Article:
A man shows the width of the Oregon Trail, between 1920 and 1930View larger
The Oregon Trail began as a fur traders' route across the Great Plains in 1824 with the discovery of South Pass through the Rocky Mountains. The pack trains and, later, the wagon caravans that supplied the mountain rendezvous started up the trail from Independence and Westport Landing in the present-day Kansas City area. They moved northwestward, tracing the Kansas and Little Blue Rivers to the Platte, then followed its southern bank westward across the Plains. Other traffic left Bellevue, south of present-day Omaha, to follow the north side of the Platte to the rendezvous.
The fur trade era had shaded into that of the Pacific Coast migrations by the early 1840s. The first missionaries and emigrants bound for California and Oregon accompanied fur trade caravans, and former mountain men guided the first emigrant trains. These early migrants generally came from the Mississippi River valley, and farm families predominated. Some 875 settlers traveled the Oregon Trail in 1843, and by 1847 the migration across the Central Plains had swelled to 4,000–5,000 people.
Emigrants used all manner of conveyances, though mostly the familiar canvas-topped wagons. These wagons generally had light bodies and flat beds caulked for stream crossings. Oxen pulled the majority of the wagons; mules and horses hauled the rest. Settlers formed themselves into trains and, within trains, into "messes," or a team of travelers sharing a wagon. Various guides for emigrants, available at the points of departure, described in detail what was needed for the trip.
In the mid-1840s American leaders decided that this growing migration merited protection. In 1848 Fort Kearny was founded in the central Platte River valley, and a year later, Fort Laramie was remodeled from the fur trading post, Fort John, near the mouth of the Laramie River. These two major forts offered provisions, postal and blacksmith services, and medical care.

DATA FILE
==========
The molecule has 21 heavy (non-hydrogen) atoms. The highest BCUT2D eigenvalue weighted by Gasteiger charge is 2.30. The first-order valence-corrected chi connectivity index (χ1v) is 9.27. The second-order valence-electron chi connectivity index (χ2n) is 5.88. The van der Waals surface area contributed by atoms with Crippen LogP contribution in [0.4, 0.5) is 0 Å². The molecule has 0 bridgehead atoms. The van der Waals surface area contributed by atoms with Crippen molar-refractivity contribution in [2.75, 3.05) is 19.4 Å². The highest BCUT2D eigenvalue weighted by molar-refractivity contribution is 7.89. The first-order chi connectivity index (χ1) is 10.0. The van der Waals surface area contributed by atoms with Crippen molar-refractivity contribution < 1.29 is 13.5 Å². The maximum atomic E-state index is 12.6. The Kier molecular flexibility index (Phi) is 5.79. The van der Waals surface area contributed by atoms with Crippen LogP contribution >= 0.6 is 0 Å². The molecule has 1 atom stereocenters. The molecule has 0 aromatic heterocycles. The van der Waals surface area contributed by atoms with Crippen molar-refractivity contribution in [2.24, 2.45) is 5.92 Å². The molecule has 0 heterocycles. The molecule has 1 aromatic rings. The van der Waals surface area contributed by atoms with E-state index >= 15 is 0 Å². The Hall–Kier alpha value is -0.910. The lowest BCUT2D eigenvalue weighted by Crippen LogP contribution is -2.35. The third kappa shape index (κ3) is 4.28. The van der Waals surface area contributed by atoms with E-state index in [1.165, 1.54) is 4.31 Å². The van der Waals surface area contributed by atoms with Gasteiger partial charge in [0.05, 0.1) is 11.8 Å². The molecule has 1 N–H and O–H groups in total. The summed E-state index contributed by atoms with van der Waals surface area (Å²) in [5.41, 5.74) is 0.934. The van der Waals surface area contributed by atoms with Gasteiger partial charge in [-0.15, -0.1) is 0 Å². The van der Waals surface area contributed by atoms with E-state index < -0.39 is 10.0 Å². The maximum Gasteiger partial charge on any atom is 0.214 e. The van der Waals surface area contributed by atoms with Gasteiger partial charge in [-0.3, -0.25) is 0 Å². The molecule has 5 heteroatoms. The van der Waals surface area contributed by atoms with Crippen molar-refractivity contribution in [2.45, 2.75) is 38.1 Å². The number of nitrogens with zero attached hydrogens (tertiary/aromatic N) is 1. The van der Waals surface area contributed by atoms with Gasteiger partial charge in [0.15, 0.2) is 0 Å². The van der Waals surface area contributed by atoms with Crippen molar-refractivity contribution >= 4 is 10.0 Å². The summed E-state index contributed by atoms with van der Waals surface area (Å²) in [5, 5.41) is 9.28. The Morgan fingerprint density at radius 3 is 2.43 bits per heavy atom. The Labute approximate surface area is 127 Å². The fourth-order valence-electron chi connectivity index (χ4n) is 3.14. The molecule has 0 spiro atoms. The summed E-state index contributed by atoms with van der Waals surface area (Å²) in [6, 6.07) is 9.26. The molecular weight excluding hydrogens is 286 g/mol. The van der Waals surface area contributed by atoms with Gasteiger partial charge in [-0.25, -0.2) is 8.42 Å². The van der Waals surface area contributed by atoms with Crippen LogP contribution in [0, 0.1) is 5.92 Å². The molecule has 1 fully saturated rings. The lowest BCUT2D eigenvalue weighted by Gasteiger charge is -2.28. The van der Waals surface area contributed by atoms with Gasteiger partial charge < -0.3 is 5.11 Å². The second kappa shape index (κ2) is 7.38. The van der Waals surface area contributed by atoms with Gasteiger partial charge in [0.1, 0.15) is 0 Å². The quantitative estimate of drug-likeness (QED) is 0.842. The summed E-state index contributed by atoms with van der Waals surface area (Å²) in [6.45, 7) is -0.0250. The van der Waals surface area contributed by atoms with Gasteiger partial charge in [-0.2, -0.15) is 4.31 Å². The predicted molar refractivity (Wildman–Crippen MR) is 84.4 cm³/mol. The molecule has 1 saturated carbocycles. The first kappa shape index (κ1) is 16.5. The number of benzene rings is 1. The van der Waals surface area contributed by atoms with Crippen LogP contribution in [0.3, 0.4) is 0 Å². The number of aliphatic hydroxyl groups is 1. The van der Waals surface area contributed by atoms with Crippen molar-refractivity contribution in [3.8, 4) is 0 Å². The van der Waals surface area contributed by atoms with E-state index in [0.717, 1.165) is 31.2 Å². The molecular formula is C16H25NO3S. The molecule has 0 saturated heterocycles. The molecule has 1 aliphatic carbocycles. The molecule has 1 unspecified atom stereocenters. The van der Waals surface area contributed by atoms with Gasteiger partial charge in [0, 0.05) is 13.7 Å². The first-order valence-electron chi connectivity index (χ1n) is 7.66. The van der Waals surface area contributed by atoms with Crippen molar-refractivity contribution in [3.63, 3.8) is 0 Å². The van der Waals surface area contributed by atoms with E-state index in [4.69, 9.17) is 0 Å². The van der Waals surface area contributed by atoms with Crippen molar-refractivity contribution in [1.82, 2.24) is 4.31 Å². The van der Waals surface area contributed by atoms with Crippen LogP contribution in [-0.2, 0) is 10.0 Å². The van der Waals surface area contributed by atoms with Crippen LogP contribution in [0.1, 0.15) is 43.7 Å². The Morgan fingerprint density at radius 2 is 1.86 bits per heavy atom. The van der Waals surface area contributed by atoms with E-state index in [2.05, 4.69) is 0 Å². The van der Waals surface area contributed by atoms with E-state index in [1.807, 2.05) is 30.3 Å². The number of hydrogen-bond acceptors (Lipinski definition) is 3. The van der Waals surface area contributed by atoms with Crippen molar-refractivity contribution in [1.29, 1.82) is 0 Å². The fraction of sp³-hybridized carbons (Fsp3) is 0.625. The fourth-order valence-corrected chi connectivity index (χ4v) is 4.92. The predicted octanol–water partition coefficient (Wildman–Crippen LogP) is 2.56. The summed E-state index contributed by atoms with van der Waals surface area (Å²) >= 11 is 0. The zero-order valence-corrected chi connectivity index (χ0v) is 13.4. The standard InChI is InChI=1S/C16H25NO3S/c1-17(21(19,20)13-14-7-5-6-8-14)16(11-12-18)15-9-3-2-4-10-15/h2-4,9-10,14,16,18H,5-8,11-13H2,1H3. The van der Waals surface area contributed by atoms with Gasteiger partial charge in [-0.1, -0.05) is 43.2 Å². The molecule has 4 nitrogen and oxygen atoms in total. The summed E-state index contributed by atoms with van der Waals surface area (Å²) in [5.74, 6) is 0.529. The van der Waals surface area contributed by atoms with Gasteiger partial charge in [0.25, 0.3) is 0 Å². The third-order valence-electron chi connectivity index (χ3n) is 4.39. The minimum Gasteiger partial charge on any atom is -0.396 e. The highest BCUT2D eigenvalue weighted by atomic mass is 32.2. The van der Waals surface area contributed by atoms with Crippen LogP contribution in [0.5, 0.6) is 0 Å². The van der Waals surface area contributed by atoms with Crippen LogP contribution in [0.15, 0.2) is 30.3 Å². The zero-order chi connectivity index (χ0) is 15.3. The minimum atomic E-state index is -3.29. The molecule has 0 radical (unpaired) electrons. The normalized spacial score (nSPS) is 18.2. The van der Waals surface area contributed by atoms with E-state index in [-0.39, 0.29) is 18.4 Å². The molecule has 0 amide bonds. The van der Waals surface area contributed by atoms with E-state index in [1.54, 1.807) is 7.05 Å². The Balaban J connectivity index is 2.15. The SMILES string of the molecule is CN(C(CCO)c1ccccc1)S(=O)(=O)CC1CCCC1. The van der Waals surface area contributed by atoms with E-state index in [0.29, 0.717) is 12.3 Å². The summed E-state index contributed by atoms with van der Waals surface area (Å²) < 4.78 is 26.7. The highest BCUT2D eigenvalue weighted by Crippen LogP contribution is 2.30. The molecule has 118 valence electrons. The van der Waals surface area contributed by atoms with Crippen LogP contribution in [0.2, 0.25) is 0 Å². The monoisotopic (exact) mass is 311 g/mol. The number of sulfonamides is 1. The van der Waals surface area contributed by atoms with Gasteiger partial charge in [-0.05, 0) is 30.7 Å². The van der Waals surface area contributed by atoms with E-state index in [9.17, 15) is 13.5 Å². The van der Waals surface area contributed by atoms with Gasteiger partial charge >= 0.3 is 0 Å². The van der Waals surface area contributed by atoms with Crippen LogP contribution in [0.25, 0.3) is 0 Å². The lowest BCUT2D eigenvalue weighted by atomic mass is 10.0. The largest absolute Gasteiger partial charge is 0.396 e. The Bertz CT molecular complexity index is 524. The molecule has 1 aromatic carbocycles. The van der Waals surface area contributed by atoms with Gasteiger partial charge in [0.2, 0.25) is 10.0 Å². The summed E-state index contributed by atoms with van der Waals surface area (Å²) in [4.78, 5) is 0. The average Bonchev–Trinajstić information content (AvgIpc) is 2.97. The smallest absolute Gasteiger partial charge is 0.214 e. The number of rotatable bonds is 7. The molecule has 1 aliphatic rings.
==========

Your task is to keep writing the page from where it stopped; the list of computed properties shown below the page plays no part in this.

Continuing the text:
California gold inspired migrations in 1849 and 1850 that dwarfed the earlier migrations. About 50,000 emigrants went overland to Oregon and, mainly, California in the latter year. This new wave featured a greater proportion of single men and husbands traveling without families, seeking quick wealth rather than new homes. These gold seekers generally came from the upper Mississippi River valley and were more urban in origin than earlier travelers. The upriver towns of Weston and St. Joseph, Missouri, joined the Kansas City area as major departure points, as did the site of the first abortive Fort Kearny at present-day Nebraska City, Nebraska. Farthest north, Kanesville (Council Bluffs), Iowa, served an important stream of travel up the north side of the Platte. After a drop in 1851, heavy traffic to California resumed in 1852, this time with more families. Thereafter, migration continued at a more moderate pace, with something like 250,000-300,000 people traveling the trail across the Plains through 1866.